unlocked. Pacheco entered the room and unbuckled his pants, telling Hernandez "Jt's Ok bro, I
Pacheco showed Flernandez that he had a condom.
Griego asked the
complainant if she needed to be taken to her dorm room, but complainant responded "No, I need
you to take me to where Pattie's [a sorority sister] at." Trevino returned and told Hernandez and
Griego that he would handle the situation. Griego and Hernandez went back to their room.
Trevino took complainant and Pacheco into Pacheco's room.
PattiePatricia Escobedoto tell her about the situation. Eseobedo said that
she knew Pacheco and that she trusted him. Griego and Hernandez then went to the laundry room,
and Hernandez told Griego that Pacheco had showed him a condom saying have protection."
Griego said she was going to call Pattie. They returned from the laundry room and listened to
through the door of Pacheco's room. Griego called spoke to Pattie, telling her that Pacheco had
unbuckled his pants and produced a condom. Pattie told her to "get [thecomplainant out of there"
and to bring the complainant to Pattie's room.
Griego and Hernandez knocked on Pacheco's door, but knew the door was unlocked from
when Hernandez had helped Pacheco open his door. They the heard bed-spring squeak, a thump,
and plaintiff yell "turn around." Griego and Hernandez opened the door and entered the room.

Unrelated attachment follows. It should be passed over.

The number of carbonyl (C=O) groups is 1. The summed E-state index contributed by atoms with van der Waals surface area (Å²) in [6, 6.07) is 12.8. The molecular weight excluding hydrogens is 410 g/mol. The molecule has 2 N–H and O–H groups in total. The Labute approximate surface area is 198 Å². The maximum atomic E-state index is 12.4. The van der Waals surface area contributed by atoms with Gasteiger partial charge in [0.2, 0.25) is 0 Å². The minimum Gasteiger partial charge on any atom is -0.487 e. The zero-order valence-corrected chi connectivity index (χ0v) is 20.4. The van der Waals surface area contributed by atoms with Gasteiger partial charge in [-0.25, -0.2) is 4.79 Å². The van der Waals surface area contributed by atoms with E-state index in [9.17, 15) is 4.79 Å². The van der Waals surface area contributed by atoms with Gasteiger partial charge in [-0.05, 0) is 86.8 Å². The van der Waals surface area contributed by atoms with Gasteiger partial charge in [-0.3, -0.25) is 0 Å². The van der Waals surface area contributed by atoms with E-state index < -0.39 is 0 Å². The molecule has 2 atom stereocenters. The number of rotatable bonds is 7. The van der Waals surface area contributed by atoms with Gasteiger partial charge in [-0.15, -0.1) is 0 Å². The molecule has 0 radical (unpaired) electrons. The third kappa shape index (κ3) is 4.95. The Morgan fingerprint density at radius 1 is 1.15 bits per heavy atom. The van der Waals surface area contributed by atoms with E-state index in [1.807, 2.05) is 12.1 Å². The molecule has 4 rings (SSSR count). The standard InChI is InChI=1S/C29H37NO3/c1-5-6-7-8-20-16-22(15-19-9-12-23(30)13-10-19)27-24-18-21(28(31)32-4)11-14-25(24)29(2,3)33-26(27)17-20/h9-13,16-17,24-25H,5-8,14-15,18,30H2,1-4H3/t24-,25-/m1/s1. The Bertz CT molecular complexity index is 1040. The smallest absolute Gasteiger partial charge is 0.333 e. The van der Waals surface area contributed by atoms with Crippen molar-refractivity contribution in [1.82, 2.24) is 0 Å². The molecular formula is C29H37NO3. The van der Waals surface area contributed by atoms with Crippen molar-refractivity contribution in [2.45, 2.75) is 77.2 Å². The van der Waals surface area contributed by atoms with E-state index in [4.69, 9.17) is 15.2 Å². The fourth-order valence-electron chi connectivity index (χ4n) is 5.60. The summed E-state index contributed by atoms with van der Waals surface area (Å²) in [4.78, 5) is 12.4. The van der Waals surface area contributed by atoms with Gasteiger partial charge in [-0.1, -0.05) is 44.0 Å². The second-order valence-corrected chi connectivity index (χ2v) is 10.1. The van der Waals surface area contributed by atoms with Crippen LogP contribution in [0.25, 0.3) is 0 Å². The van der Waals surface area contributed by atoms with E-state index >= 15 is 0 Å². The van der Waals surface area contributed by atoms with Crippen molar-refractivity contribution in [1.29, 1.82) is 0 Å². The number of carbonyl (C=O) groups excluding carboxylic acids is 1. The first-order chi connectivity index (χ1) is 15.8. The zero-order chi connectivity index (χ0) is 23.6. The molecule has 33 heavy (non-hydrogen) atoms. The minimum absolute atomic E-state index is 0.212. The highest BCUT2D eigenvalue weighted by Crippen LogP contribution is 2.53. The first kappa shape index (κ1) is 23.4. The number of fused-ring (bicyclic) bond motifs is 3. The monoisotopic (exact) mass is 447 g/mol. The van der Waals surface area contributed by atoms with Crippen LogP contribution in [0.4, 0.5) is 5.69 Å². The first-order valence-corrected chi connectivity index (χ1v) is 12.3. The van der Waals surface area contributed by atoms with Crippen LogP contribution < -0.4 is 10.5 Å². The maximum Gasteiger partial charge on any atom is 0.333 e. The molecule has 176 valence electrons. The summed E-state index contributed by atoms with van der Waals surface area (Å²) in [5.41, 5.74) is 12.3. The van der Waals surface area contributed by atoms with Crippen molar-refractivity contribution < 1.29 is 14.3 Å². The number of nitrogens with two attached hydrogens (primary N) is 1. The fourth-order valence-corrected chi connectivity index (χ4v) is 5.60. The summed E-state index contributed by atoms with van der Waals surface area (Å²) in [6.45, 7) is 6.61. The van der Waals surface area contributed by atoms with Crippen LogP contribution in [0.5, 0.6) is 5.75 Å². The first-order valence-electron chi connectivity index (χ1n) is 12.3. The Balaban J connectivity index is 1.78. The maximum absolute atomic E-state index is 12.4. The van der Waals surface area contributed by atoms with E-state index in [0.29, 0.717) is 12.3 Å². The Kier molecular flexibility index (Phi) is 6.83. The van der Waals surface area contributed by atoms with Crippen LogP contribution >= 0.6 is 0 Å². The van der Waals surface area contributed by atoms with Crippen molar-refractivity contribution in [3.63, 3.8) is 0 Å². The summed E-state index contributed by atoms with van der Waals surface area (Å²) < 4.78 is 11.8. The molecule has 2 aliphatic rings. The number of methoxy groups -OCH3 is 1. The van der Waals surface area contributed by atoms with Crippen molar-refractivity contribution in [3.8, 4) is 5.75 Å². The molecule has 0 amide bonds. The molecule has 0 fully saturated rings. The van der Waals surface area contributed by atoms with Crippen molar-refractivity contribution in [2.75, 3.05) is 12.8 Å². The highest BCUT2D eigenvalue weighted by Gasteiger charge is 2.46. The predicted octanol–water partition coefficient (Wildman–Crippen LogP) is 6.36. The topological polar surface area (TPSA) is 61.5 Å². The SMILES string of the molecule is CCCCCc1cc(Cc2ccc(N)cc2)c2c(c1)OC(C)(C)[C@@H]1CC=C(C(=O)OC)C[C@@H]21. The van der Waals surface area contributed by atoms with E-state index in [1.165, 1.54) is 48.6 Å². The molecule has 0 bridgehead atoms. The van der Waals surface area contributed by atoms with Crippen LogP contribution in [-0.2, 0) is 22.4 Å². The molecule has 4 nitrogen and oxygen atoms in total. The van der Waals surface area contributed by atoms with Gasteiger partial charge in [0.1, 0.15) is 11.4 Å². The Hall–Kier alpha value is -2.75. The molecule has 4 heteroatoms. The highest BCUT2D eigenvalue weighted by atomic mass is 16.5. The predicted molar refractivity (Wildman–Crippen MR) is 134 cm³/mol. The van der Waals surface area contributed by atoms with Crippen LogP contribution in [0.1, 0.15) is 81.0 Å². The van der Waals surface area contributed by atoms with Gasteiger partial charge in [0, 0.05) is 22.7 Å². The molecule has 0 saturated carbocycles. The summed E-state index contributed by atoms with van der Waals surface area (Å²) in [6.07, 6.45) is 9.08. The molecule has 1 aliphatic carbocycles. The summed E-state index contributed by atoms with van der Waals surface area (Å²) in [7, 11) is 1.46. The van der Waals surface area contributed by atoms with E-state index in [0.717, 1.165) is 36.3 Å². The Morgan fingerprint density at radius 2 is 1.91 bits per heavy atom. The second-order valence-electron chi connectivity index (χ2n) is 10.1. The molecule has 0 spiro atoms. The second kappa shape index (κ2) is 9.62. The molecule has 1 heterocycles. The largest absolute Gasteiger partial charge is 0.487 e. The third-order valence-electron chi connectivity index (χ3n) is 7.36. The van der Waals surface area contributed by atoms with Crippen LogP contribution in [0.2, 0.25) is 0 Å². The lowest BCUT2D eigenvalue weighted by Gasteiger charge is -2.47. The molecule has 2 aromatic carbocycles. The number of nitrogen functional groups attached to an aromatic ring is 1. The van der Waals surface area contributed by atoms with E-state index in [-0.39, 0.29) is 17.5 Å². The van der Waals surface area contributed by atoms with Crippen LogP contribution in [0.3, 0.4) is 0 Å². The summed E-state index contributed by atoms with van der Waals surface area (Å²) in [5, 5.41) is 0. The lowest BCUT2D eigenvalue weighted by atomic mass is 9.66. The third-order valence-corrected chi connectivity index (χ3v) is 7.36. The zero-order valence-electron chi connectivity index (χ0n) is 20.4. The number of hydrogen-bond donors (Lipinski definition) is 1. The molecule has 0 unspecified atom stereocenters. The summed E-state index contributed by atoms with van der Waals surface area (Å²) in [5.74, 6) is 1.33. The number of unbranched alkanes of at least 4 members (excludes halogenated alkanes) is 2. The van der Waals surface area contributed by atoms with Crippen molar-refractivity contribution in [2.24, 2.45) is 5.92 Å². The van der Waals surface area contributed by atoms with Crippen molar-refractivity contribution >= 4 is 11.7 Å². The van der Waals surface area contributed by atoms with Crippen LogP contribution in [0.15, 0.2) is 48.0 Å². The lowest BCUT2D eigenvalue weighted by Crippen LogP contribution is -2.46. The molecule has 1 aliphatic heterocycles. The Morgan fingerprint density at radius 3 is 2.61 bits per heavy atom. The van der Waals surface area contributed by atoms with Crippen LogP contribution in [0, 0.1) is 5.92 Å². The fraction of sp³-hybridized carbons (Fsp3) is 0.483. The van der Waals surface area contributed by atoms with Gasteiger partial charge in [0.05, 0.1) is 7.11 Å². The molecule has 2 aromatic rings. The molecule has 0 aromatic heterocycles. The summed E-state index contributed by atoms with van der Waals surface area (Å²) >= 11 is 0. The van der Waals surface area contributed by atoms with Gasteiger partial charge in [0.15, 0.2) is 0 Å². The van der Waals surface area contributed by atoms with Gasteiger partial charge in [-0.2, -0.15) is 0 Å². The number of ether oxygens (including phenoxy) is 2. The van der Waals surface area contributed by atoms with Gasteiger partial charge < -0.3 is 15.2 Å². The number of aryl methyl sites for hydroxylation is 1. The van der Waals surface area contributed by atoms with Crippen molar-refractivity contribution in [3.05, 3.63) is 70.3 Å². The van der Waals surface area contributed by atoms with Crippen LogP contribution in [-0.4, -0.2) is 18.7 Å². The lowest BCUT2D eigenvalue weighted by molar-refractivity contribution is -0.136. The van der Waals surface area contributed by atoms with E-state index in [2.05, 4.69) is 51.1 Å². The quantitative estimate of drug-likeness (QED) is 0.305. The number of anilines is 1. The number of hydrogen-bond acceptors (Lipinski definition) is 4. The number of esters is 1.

Pacheco was standing with his pants and underwear around his ankles, attempting to remove the
complainant's underwear. She was lying motionless, face-down with her legs off the side of the
bed and her dress pulled over her thighs.
Pacheco had an erection.
complainant was unconscious and pushed Pacheco out of the way.
Griego believed the
Hernandez carried the
complainant out of the room. She was mostly mumbling unintelligibly, but Hernandez heard her
say something like "I'm so embarrassed."
Griego and Hemandez took complainant to Pattie's room in John Donohoo Hall. After Pattie
returned, she spoke with Griego and attempted to call a sorority advisor. Pattie got no answer.
She then called the University Police Department to report the incident. Officers Apolonia Vargara
and Francisco Osuna took the call and responded to John Donohoo Hall. The officers were joined
by Patricia Lathen, St. Mary!s Director on Duty, who was present while the officers spoke with
Pattie and Griego
The officers were not able to speak with complainant due to her level of
intoxication. Griego and Pattie informed them that the complainant's belongings were still in
Officers Vargara and Osuna, accompanied by Director Lathen, went to Pacheco's room in
Chaminade Hall. Pacheco answered the door, and the officers noted the smell of alcohol. Pacheco
appeared intoxicated and there was vomit on the floor, sink, and cabinets of the room. They asked
if anyone had been in the room that evening, which Pacheco denied. When asked about a female
shoe visible on the floor, Pacheco said it belonged to him.
Officer Vargara noticed the
complainant's purse under Pacheco's bed. When asked who the purse belonged to, Pacheco
admitted that it belonged to the complainant and that she had been in his room but left because she
was tired. The officers gave Pacheco clothing to wear, placedhim in handcuffs, and arrested him.
They escorted him out of the dormitory, down a flight of stairs, and to the police station. Pacheco